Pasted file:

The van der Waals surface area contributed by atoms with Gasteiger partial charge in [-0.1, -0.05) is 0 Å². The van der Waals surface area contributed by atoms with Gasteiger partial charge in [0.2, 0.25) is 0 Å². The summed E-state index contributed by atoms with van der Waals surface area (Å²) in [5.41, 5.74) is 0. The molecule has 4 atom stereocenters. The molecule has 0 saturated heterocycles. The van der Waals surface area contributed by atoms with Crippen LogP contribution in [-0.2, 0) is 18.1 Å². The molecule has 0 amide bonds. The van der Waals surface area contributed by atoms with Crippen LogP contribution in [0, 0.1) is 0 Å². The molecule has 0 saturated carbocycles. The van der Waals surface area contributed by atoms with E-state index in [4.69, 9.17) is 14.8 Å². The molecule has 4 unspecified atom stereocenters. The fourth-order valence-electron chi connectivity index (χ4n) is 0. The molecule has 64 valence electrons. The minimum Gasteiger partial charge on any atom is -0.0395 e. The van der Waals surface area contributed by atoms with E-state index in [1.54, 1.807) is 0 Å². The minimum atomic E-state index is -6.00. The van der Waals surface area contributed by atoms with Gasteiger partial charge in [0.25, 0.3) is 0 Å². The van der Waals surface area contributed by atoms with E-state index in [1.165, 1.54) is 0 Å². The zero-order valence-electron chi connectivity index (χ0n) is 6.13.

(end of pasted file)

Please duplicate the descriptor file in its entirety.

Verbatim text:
The van der Waals surface area contributed by atoms with Gasteiger partial charge in [-0.1, -0.05) is 0 Å². The van der Waals surface area contributed by atoms with Gasteiger partial charge in [0.2, 0.25) is 0 Å². The summed E-state index contributed by atoms with van der Waals surface area (Å²) in [5.41, 5.74) is 0. The molecule has 4 atom stereocenters. The molecule has 0 saturated heterocycles. The van der Waals surface area contributed by atoms with Crippen LogP contribution in [-0.2, 0) is 18.1 Å². The molecule has 0 amide bonds. The van der Waals surface area contributed by atoms with Crippen LogP contribution in [0, 0.1) is 0 Å². The molecule has 0 saturated carbocycles. The van der Waals surface area contributed by atoms with E-state index in [4.69, 9.17) is 14.8 Å². The molecule has 4 unspecified atom stereocenters. The fourth-order valence-electron chi connectivity index (χ4n) is 0. The molecule has 64 valence electrons. The minimum Gasteiger partial charge on any atom is -0.0395 e. The van der Waals surface area contributed by atoms with E-state index in [1.54, 1.807) is 0 Å². The minimum atomic E-state index is -6.00. The van der Waals surface area contributed by atoms with Gasteiger partial charge in [0.25, 0.3) is 0 Å². The van der Waals surface area contributed by atoms with E-state index in [1.165, 1.54) is 0 Å². The zero-order valence-electron chi connectivity index (χ0n) is 6.13.